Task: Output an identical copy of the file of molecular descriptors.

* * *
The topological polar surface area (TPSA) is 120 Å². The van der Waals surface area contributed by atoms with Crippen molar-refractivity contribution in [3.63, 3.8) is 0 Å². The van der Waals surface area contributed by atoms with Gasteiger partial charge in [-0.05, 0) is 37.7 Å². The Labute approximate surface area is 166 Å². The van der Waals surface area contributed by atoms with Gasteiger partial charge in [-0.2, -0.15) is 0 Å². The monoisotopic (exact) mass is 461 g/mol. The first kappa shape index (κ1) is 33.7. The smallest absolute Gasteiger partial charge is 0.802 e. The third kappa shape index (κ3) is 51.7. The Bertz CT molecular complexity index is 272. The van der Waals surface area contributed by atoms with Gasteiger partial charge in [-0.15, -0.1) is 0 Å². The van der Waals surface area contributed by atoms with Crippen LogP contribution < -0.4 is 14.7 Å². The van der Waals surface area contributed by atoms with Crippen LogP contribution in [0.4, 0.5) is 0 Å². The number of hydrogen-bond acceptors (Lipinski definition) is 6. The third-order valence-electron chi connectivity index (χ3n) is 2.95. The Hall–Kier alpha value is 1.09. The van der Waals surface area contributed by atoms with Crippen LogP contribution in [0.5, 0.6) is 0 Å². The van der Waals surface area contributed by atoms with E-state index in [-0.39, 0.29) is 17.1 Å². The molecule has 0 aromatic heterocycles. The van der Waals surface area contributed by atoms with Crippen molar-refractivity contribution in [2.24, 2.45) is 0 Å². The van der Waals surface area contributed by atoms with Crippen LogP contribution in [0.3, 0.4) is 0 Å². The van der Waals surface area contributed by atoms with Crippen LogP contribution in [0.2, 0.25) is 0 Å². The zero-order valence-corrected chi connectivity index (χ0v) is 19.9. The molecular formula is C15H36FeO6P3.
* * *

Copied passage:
The topological polar surface area (TPSA) is 120 Å². The van der Waals surface area contributed by atoms with Crippen molar-refractivity contribution in [3.63, 3.8) is 0 Å². The van der Waals surface area contributed by atoms with Gasteiger partial charge in [-0.05, 0) is 37.7 Å². The Labute approximate surface area is 166 Å². The van der Waals surface area contributed by atoms with Gasteiger partial charge in [-0.2, -0.15) is 0 Å². The monoisotopic (exact) mass is 461 g/mol. The first kappa shape index (κ1) is 33.7. The smallest absolute Gasteiger partial charge is 0.802 e. The third kappa shape index (κ3) is 51.7. The Bertz CT molecular complexity index is 272. The van der Waals surface area contributed by atoms with Gasteiger partial charge in [-0.15, -0.1) is 0 Å². The van der Waals surface area contributed by atoms with Crippen LogP contribution < -0.4 is 14.7 Å². The van der Waals surface area contributed by atoms with Crippen LogP contribution in [0.4, 0.5) is 0 Å². The number of hydrogen-bond acceptors (Lipinski definition) is 6. The third-order valence-electron chi connectivity index (χ3n) is 2.95. The Hall–Kier alpha value is 1.09. The van der Waals surface area contributed by atoms with Crippen LogP contribution in [0.5, 0.6) is 0 Å². The van der Waals surface area contributed by atoms with E-state index in [-0.39, 0.29) is 17.1 Å². The molecule has 0 aromatic heterocycles. The van der Waals surface area contributed by atoms with Crippen molar-refractivity contribution in [2.24, 2.45) is 0 Å². The van der Waals surface area contributed by atoms with Crippen LogP contribution in [0.3, 0.4) is 0 Å². The van der Waals surface area contributed by atoms with Crippen LogP contribution in [0.2, 0.25) is 0 Å². The zero-order valence-corrected chi connectivity index (χ0v) is 19.9. The molecular formula is C15H36FeO6P3.